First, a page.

For decades my sisters and brothers in the sex industry have been battling to get their rights recognised and make the decriminalisation of sex work a reality. As we approach the general election, we want to see politicians engage on this issue and stand up for change.

I keep fighting because I have seen leaders in the past make brave decisions that might offend the “morality” of some but protect the vulnerable and marginalised. Abortion is no longer criminalised and nor are same-sex relationships. Grassroots activism and politicians who listened to the realities of hardship and allowed themselves to be moved by facts have made my country fairer. It is high time we end abuse and pain for sex workers too. Decriminalising sex work should be on the election agenda. Our politicians have promised changes but have not followed through. 

For many years my colleagues and I, together with other human rights activists, have documented abuses against sex workers. I cannot tell you how many times I have heard about unlawful arrests or shaming behaviour and sexual abuse by some police officers, pimps and clients.

Almost every sex worker, whether on the streets or in brothels, has a story of being attacked, robbed or raped by men pretending to be clients. But because sex work is criminalised in SA, sex workers can’t report these abuses to the police, nor can they unite to invest in and create a safe place to work.

Sex workers want to work with the police. Collaboration would improve their own safety and that of others, including those who are under-age yet sexually exploited. We want to be able to keep our eyes and ears open on the streets and make sure that anyone who forces men, women or children to sell sex faces arrest.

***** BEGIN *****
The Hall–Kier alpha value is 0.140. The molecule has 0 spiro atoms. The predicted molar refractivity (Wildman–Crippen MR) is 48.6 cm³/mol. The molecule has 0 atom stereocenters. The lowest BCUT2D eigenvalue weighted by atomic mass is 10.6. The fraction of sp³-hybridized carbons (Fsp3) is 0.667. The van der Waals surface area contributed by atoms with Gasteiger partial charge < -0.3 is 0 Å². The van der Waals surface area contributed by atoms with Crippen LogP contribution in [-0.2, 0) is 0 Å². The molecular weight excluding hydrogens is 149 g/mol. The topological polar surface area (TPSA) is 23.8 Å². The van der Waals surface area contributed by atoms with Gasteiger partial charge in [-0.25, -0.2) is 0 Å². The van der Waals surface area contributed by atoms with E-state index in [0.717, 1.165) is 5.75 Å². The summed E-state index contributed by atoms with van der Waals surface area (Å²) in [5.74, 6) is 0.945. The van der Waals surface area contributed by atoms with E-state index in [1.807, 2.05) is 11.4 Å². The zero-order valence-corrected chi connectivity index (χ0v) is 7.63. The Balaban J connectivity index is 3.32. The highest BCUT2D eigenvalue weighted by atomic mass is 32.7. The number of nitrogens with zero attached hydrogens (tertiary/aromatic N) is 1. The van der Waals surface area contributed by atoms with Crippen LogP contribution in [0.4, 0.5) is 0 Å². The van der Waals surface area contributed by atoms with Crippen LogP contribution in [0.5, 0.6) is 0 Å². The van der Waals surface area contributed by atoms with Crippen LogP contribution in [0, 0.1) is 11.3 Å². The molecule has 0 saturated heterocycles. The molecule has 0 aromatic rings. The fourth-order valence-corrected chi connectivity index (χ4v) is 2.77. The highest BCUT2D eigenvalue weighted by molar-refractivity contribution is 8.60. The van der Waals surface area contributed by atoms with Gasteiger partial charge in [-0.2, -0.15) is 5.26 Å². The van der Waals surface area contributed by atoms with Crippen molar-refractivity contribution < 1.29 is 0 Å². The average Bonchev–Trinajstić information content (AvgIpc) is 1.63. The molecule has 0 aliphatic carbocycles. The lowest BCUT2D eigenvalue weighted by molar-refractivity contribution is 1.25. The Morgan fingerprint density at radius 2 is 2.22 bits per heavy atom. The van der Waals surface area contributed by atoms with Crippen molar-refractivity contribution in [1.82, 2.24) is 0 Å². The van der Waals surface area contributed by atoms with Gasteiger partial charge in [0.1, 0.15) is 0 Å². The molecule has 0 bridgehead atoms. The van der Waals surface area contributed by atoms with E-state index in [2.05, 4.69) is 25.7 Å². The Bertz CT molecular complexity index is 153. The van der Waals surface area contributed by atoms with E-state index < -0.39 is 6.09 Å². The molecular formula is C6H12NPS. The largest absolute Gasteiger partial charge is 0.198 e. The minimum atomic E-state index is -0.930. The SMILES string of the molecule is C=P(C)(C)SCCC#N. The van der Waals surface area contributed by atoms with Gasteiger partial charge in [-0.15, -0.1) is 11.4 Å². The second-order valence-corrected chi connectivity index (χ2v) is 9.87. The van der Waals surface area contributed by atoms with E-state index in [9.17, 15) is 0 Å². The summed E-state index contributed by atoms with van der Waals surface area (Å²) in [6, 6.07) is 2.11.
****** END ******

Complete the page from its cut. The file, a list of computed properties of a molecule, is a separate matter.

Almost everyone sex worker-led organisations Sweat and Sisonke works with is a parent. Often these are single parents who not only support themselves but are breadwinners for extended families. Like most parents they are hard-working and want their children to be safe. They go to work every day to put food on the table, keep their children in school or enable them to enrol at university or attain other goals. They want to be active in putting a stop to the trafficking of children and end violence against women.

Decriminalising sex work would not only help end painful stigma associated with it, but would help mitigate the HIV/Aids pandemic in our country. While we have made important progress in reducing rates of HIV in the general population, as well as key risk populations such as gay men, transgender women or people who inject drugs, sex workers remain much more at risk.

Unless sex workers can make use of their constitutional right and freely access health care without being shamed, their health-care issues, in particular screening for cancer and HIV, cannot be addressed. When President Cyril Ramaphosa launched the national sex worker HIV/Aids plan in March 2016 in his role as chair of the SA National Aids Council, he did so to affirm “the right of all South Africans to life, dignity and health, regardless of their occupation and sexual orientation and regardless of their circumstances”. The plan was to ensure sex workers had access to HIV testing and treatment to better prevent further infections.

Many of our decisionmakers have no idea what it might be like to be at the mercy of the police because you are a single mum working as a sex worker to make sure your children have food, clothes and a better education than they themselves got. Or to be deprived of dignity and your constitutional rights because of the work you do. We want to see leaders emerge who come and talk with us, to hear and see for themselves.

As Ramaphosa said, nobody should be deprived of his or her  right to life, dignity and health just for being because they are poor, marginalised or stigmatised. Whoever wins the election or a place in parliament should be guided by evidence and SA’s constitution when making legislative decisions.

• Buthelezi is national co-ordinator of the Sisonke National Sex Workers Movement in SA.